I then asked, “How is it possible that your patients get free ARV treatment at any level?” His immediate answer: “The Global Fund,” referring to The Global Fund for AIDS, Malaria and Tuberculosis, founded in 2002 and now the main financier of programs to fight AIDS. It was an answer I expected as a result of my work with Bread for the World. Treatment like what Village of Hope was freely providing (although with the untiring efforts of Father Vincent) came from a world-wide fund largely provided by governments, with the USA being the largest donor. Thus, I was hearing, my tax dollars have been directly connected to Eliya’s treatment. Were he an American, his insurance company (or state and federal subsidies) would provide around $1000.00/month for drugs that Eliya receives at no cost. Of course, Eliya and millions like him have no money to pay for medication. His Lahash sponsors pledge $25.00/month for his care, which includes a portion of his food needs, clothing, and school fees; few sponsors could pay the full cost of his medications. Without government subsidies (and government agreements with international drug companies) HIV/AIDS victims would die, as they did, inevitably, in the past.
|Children with Mama Jafeti|
We talked about the threat that cutbacks in contributions to the Global Fund imply. Such threats are real in Europe and America, related to the economic downturn. Father Vincent sees a direct connection between reduced funding and deaths of AIDS sufferers, and he uses the word “immoral” vehemently. He is a veteran of battles to provide adequate treatment and knows well that he may lose his battles in an era of declining funding.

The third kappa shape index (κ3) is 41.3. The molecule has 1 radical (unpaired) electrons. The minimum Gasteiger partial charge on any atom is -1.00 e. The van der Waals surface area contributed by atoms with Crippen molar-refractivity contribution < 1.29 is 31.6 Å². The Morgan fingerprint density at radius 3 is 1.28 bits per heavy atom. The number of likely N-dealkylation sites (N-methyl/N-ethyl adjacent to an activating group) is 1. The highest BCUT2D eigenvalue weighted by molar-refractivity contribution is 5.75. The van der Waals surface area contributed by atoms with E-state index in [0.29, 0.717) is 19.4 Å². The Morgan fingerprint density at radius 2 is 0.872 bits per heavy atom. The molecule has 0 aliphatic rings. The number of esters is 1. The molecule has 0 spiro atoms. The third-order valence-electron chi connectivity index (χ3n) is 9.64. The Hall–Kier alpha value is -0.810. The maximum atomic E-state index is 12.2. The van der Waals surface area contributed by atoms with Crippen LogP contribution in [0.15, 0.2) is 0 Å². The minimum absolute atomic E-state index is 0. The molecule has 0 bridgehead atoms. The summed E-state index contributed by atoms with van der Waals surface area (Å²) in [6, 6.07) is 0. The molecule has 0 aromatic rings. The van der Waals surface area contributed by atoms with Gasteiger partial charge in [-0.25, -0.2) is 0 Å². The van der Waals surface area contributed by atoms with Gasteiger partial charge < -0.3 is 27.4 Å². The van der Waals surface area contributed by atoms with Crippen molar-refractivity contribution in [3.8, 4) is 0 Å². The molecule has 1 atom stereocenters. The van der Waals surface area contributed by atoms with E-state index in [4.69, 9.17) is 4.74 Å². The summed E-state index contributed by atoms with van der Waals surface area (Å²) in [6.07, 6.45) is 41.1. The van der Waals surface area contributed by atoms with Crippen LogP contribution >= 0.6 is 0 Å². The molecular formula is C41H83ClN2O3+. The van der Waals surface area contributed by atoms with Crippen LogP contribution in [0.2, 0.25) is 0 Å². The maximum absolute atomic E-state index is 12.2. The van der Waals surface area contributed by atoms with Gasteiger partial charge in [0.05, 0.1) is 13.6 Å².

I was thrilled to be able to assure Father Vincent that he did not battle alone. In America there are battalions of caring people who write letters to their senators and representatives, urging that they work to maintain a circle of protection around programs that make up the U.S. contribution to poverty-focused development assistance, including the Global Fund, PEPFAR, and other programs aimed at reduction of disease, malnutrition, and poverty. I described to him how such programs are at grave risk in the current political climate but guaranteed to him that many in America share his concern and will work very hard to support the efforts of courageous advocates for vulnerable children. He seemed truly grateful for that assurance.
I came from that interview with an enormous sense of gratitude for Father Vincent and Village of Hope and for the resources provided there for the best possible treatment of Eliya and others living with HIV. I felt even more determined that the story must be told at home and more Americans be convinced that the circle of protection is absolutely essential.
I had renewed hope that my prayer beads are still effective.